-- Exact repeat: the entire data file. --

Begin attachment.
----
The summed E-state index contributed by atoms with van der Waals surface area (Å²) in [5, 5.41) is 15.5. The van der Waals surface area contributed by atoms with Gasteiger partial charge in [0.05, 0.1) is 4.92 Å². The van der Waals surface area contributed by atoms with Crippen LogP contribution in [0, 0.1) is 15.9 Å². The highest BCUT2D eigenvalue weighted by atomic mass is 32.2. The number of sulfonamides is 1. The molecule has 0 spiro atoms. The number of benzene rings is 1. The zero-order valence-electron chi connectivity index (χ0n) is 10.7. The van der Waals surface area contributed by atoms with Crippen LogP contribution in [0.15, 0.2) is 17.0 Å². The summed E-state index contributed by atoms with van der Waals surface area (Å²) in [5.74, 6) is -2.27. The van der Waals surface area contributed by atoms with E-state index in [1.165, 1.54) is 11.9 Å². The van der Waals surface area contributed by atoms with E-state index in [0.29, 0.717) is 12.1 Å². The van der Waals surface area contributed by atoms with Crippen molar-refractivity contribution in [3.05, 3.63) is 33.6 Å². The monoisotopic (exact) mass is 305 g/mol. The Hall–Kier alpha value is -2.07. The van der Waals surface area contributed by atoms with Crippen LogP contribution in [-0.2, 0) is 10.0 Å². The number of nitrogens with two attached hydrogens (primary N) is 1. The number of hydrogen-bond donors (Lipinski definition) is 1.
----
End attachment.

The summed E-state index contributed by atoms with van der Waals surface area (Å²) in [5, 5.41) is 15.5. The van der Waals surface area contributed by atoms with Gasteiger partial charge in [0.05, 0.1) is 4.92 Å². The van der Waals surface area contributed by atoms with Crippen LogP contribution in [0, 0.1) is 15.9 Å². The highest BCUT2D eigenvalue weighted by atomic mass is 32.2. The number of sulfonamides is 1. The molecule has 0 spiro atoms. The number of benzene rings is 1. The zero-order valence-electron chi connectivity index (χ0n) is 10.7. The van der Waals surface area contributed by atoms with Crippen LogP contribution in [0.15, 0.2) is 17.0 Å². The summed E-state index contributed by atoms with van der Waals surface area (Å²) in [5.74, 6) is -2.27. The van der Waals surface area contributed by atoms with E-state index in [1.165, 1.54) is 11.9 Å². The van der Waals surface area contributed by atoms with E-state index in [0.29, 0.717) is 12.1 Å². The van der Waals surface area contributed by atoms with Crippen molar-refractivity contribution in [3.05, 3.63) is 33.6 Å². The monoisotopic (exact) mass is 305 g/mol. The Hall–Kier alpha value is -2.07. The van der Waals surface area contributed by atoms with Crippen LogP contribution in [-0.2, 0) is 10.0 Å². The number of nitrogens with two attached hydrogens (primary N) is 1. The number of hydrogen-bond donors (Lipinski definition) is 1.